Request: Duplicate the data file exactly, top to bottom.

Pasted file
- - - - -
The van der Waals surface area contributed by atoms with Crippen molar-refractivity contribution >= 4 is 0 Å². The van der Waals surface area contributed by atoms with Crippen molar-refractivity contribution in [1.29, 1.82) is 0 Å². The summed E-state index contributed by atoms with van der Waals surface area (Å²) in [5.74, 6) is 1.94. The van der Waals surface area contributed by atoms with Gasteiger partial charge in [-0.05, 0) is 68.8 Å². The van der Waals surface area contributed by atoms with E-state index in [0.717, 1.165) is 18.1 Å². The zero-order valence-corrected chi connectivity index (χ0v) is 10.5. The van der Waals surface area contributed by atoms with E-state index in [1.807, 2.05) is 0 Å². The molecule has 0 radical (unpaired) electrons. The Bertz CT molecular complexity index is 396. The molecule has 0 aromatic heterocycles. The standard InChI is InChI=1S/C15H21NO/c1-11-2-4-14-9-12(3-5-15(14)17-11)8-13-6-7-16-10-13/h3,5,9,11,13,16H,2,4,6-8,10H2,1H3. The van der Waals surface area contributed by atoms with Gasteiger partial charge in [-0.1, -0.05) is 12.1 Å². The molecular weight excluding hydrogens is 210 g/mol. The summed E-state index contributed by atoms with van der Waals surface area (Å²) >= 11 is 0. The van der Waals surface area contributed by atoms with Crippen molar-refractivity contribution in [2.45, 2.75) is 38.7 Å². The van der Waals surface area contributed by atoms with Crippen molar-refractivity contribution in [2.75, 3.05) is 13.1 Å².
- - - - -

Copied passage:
The van der Waals surface area contributed by atoms with Crippen molar-refractivity contribution >= 4 is 0 Å². The van der Waals surface area contributed by atoms with Crippen molar-refractivity contribution in [1.29, 1.82) is 0 Å². The summed E-state index contributed by atoms with van der Waals surface area (Å²) in [5.74, 6) is 1.94. The van der Waals surface area contributed by atoms with Gasteiger partial charge in [-0.05, 0) is 68.8 Å². The van der Waals surface area contributed by atoms with E-state index in [0.717, 1.165) is 18.1 Å². The zero-order valence-corrected chi connectivity index (χ0v) is 10.5. The van der Waals surface area contributed by atoms with E-state index in [1.807, 2.05) is 0 Å². The molecule has 0 radical (unpaired) electrons. The Bertz CT molecular complexity index is 396. The molecule has 0 aromatic heterocycles. The standard InChI is InChI=1S/C15H21NO/c1-11-2-4-14-9-12(3-5-15(14)17-11)8-13-6-7-16-10-13/h3,5,9,11,13,16H,2,4,6-8,10H2,1H3. The van der Waals surface area contributed by atoms with Gasteiger partial charge in [-0.1, -0.05) is 12.1 Å². The molecular weight excluding hydrogens is 210 g/mol. The summed E-state index contributed by atoms with van der Waals surface area (Å²) >= 11 is 0. The van der Waals surface area contributed by atoms with Crippen molar-refractivity contribution in [2.45, 2.75) is 38.7 Å². The van der Waals surface area contributed by atoms with Crippen molar-refractivity contribution in [2.75, 3.05) is 13.1 Å².